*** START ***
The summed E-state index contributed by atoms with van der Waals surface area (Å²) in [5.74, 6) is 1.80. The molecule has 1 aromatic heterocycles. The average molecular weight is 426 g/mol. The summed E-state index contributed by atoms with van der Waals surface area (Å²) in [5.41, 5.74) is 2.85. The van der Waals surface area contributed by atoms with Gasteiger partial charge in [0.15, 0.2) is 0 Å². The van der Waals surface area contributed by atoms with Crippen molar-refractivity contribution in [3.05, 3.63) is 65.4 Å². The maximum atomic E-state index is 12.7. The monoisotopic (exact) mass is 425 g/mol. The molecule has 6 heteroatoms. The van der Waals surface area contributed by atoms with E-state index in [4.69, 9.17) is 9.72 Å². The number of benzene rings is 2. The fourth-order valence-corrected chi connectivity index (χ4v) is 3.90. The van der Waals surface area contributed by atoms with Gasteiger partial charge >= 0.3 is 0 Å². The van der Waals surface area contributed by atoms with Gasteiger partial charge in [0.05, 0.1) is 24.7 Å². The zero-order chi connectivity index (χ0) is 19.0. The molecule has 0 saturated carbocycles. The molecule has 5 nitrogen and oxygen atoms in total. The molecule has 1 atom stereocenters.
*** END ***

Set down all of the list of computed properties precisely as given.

The summed E-state index contributed by atoms with van der Waals surface area (Å²) in [5.74, 6) is 1.80. The molecule has 1 aromatic heterocycles. The average molecular weight is 426 g/mol. The summed E-state index contributed by atoms with van der Waals surface area (Å²) in [5.41, 5.74) is 2.85. The van der Waals surface area contributed by atoms with Gasteiger partial charge in [0.15, 0.2) is 0 Å². The van der Waals surface area contributed by atoms with Crippen molar-refractivity contribution in [3.05, 3.63) is 65.4 Å². The maximum atomic E-state index is 12.7. The monoisotopic (exact) mass is 425 g/mol. The molecule has 6 heteroatoms. The van der Waals surface area contributed by atoms with E-state index in [4.69, 9.17) is 9.72 Å². The number of benzene rings is 2. The fourth-order valence-corrected chi connectivity index (χ4v) is 3.90. The van der Waals surface area contributed by atoms with Gasteiger partial charge >= 0.3 is 0 Å². The van der Waals surface area contributed by atoms with Gasteiger partial charge in [0.05, 0.1) is 24.7 Å². The zero-order chi connectivity index (χ0) is 19.0. The molecule has 0 saturated carbocycles. The molecule has 5 nitrogen and oxygen atoms in total. The molecule has 1 atom stereocenters.